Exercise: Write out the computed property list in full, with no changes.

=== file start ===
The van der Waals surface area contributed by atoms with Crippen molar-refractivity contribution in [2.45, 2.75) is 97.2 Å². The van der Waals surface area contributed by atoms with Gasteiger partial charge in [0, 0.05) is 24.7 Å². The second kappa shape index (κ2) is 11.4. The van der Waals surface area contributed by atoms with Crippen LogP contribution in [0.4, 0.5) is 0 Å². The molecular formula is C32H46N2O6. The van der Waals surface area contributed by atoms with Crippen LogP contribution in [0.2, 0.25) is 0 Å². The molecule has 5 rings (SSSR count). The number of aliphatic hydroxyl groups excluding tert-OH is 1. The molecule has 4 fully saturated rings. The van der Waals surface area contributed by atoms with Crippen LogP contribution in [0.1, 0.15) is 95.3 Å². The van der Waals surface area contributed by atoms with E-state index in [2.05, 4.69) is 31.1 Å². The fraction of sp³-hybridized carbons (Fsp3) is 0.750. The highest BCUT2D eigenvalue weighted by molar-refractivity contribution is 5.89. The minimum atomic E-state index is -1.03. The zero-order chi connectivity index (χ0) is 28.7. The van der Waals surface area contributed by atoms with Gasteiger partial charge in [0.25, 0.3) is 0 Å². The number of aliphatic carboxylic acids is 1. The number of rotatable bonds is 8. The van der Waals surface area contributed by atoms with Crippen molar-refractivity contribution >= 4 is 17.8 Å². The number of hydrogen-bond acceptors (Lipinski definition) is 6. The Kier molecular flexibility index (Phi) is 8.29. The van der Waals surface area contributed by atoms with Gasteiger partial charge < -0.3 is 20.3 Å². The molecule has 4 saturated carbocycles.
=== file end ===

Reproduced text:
The van der Waals surface area contributed by atoms with Crippen molar-refractivity contribution in [2.45, 2.75) is 97.2 Å². The van der Waals surface area contributed by atoms with Gasteiger partial charge in [0, 0.05) is 24.7 Å². The second kappa shape index (κ2) is 11.4. The van der Waals surface area contributed by atoms with Crippen LogP contribution in [0.4, 0.5) is 0 Å². The molecular formula is C32H46N2O6. The van der Waals surface area contributed by atoms with Crippen LogP contribution in [0.2, 0.25) is 0 Å². The molecule has 5 rings (SSSR count). The number of aliphatic hydroxyl groups excluding tert-OH is 1. The molecule has 4 fully saturated rings. The van der Waals surface area contributed by atoms with Crippen LogP contribution in [0.1, 0.15) is 95.3 Å². The van der Waals surface area contributed by atoms with E-state index in [2.05, 4.69) is 31.1 Å². The fraction of sp³-hybridized carbons (Fsp3) is 0.750. The highest BCUT2D eigenvalue weighted by molar-refractivity contribution is 5.89. The minimum atomic E-state index is -1.03. The zero-order chi connectivity index (χ0) is 28.7. The van der Waals surface area contributed by atoms with Gasteiger partial charge in [0.25, 0.3) is 0 Å². The number of aliphatic carboxylic acids is 1. The number of rotatable bonds is 8. The van der Waals surface area contributed by atoms with Crippen molar-refractivity contribution >= 4 is 17.8 Å². The number of hydrogen-bond acceptors (Lipinski definition) is 6. The Kier molecular flexibility index (Phi) is 8.29. The van der Waals surface area contributed by atoms with Gasteiger partial charge < -0.3 is 20.3 Å². The molecule has 4 saturated carbocycles.